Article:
By Leslie Tamura
Washington Post Staff Writer
Tuesday, August 31, 2010; HE01
The night before his fourth birthday, Rohan Giare of Rockville rolled off his bed and gashed the bridge of his nose. Rohan's dad, not knowing whether he should focus on getting the bleeding to stop or go immediately to the emergency room, snapped pictures of the cut with his BlackBerry and sent them to his doctor friend, Neal Sikka.
"I just gave [Sikka] a ring," Vishal Giare said, "and got initial input on how serious it might be."
Sikka, an emergency physician at George Washington University, looked at the photos and recommended a trip to the hospital.
Sikka has gotten comfortable using his camera phone to make informal diagnoses for friends and family since he became a doctor in 1999. And as he embraced cellphone culture, Sikka said, he wondered if he could confidently and consistently make diagnoses if regular patients sent him injury snapshots.
In May, Sikka began a six-month study examining how accurately emergency doctors and physician assistants at GWU Hospital could diagnose wounds from patient-generated cellphone images. According to Sikka, it is the largest "mobile health" study looking at acute wound care.
"Mobile health" does not mean a clinic on wheels. It is an emerging field within telemedicine that comprises all aspects of care generated from or available on a portable mobile device such as a cellphone.
Doctors already use traditional forms of telemedicine -- teleconferencing and videoconferencing -- but Sikka said "mHealth" goes further, eliminating the need for scheduling conference rooms and reserving equipment.
MHealth could especially benefit patients living in isolated areas and those who don't want to spend the time, money and energy waiting for evaluation of a superficial injury, Sikka added.
"For emergency medicine," Sikka said, mHealth "allows us to reach out into the community and provide a service that crosses that whole issue of time and space."
In the new study, researchers recruit people who have arrived at the hospital with cuts, skin infections, rashes and other flesh wounds.
Patients use their own camera phones to document their injuries. After filling out a questionnaire about their medical history and symptoms, they send the images to a secure e-mail account. All images are downloaded and stored on a secure hard drive.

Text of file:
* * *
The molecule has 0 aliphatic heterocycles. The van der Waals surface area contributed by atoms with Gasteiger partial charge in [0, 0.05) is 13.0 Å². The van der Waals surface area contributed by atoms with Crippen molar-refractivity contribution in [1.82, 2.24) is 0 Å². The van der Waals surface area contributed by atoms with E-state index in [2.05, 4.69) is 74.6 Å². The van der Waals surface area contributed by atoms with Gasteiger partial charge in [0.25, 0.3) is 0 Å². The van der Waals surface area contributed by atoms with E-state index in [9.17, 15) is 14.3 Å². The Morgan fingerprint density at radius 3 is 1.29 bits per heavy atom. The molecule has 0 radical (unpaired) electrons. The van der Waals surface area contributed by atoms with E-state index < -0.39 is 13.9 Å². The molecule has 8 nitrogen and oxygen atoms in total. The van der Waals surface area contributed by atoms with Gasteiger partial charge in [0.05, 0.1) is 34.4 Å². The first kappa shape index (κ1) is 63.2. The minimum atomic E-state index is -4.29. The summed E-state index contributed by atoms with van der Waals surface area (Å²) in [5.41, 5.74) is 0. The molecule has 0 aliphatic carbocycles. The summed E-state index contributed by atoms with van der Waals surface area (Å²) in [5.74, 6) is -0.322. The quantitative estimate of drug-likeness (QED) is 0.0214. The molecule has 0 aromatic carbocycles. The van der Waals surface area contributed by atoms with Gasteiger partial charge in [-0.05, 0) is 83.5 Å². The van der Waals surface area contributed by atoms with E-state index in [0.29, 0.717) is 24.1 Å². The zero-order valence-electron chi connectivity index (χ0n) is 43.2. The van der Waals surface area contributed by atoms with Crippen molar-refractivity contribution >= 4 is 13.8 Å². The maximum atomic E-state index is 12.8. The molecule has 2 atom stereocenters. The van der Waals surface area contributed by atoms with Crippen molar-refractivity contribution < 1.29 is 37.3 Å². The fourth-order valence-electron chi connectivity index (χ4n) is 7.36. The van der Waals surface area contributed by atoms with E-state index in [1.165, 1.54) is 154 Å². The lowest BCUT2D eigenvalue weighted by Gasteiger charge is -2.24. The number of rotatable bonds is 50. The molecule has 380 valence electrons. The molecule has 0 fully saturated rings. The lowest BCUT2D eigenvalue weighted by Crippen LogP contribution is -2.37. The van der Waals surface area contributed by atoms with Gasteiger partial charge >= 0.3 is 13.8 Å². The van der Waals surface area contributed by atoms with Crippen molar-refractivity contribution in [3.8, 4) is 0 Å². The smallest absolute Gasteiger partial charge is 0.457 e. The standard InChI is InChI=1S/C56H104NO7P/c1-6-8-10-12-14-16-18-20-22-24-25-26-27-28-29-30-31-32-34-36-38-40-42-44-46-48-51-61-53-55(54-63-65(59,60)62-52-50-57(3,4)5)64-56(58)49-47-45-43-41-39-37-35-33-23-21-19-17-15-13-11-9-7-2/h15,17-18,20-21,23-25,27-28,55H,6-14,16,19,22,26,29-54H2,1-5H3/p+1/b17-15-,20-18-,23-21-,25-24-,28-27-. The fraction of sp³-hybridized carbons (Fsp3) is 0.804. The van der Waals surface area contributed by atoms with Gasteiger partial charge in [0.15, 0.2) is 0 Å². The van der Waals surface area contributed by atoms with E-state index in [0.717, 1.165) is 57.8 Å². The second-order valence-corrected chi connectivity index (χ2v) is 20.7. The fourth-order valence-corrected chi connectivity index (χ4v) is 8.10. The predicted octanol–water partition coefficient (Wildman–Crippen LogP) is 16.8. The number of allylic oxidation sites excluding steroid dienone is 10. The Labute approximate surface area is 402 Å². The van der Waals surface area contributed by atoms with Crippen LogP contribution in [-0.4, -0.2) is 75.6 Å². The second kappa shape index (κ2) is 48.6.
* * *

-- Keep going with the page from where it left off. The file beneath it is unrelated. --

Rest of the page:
"We'll look at their picture along with the questionnaire and make a diagnosis," Sikka said. Researchers use a PC to zoom in and focus on specific parts of the photo. Then the doctor will see the patient to see if the cellphone diagnosis was accurate.
"The initial data is encouraging," Sikka said. The study will continue through October, but so far, he says, about 90 percent of diagnoses are accurate. Sikka said camera phones with at least three megapixels, autoflash and autofocus work well.
Sometimes, however, the picture quality is poor or the patient information is not specific enough. Fifty percent of the cases where the doctor did not make an accurate diagnosis involved images that Sikka said were too grainy.
After the consultation, patients fill out a survey about their perceptions of mHealth.
"Our data suggests few people are worried about privacy and security," Sikka said. "A lot of people think it could save time, improve access, reduce cost and even improve communications with their doctor."
Using mobile devices to enhance medical services is nothing new -- remember the pager? -- but today's phones are "game changers," said David Armstrong, professor of surgery and director of the Southern Arizona Limb Salvage Alliance at the University of Arizona College of Medicine.
In June, Armstrong used his iPhone4's FaceTime application to consult with Lee Rogers, a podiatrist in Van Nuys, Calif. Armstrong's patient was in the exam room with Armstrong, and she also participated in the mobile-phone video chat.
"We sort of live at the intersection of technology and medicine," Armstrong said. "It very well could change how doctors and patients interact."
Not everyone is going to be comfortable with this, Armstrong added. The self-described "gadgeteer" warns that mobile medicine may not work as well for the "non-techie, non-geeky kind of doctor" and that he still has concerns about privacy, physician workload, payment plans, diagnostic accuracy and medical-legal risks.
When Giare was trying to decide whether to take his son to the hospital, he says, such things were "secondary to trying to get the best medical information . . . in an expedient fashion."
Jonathan Linkous, chief executive of the American Telemedicine Association, a nonprofit promoting telecommunications technology in health care, said, "We're getting there, but it's not quite at the immediacy [that] people would like to see." Linkous is "strongly in favor" of studies, such as the one at GWU, that might help create new options for patients and doctors, but he recognizes the challenges mHealth will bring for those regulating this technology.
Sikka said he does not know how the market will sort it all out. He imagines a future in which patients send photos of injuries to a call center where doctors, nurses and physician assistants can diagnose. Work will be distributed in a different way to improve patient care and emergency room efficiency.
"Talking to somebody you trust," Giare added, "and being able to show a picture of what the wound looks like has been helpful."
Because of Sikka's mobile-phone recommendations, Rohan Giare celebrated his birthday with a row of stitches across his nose.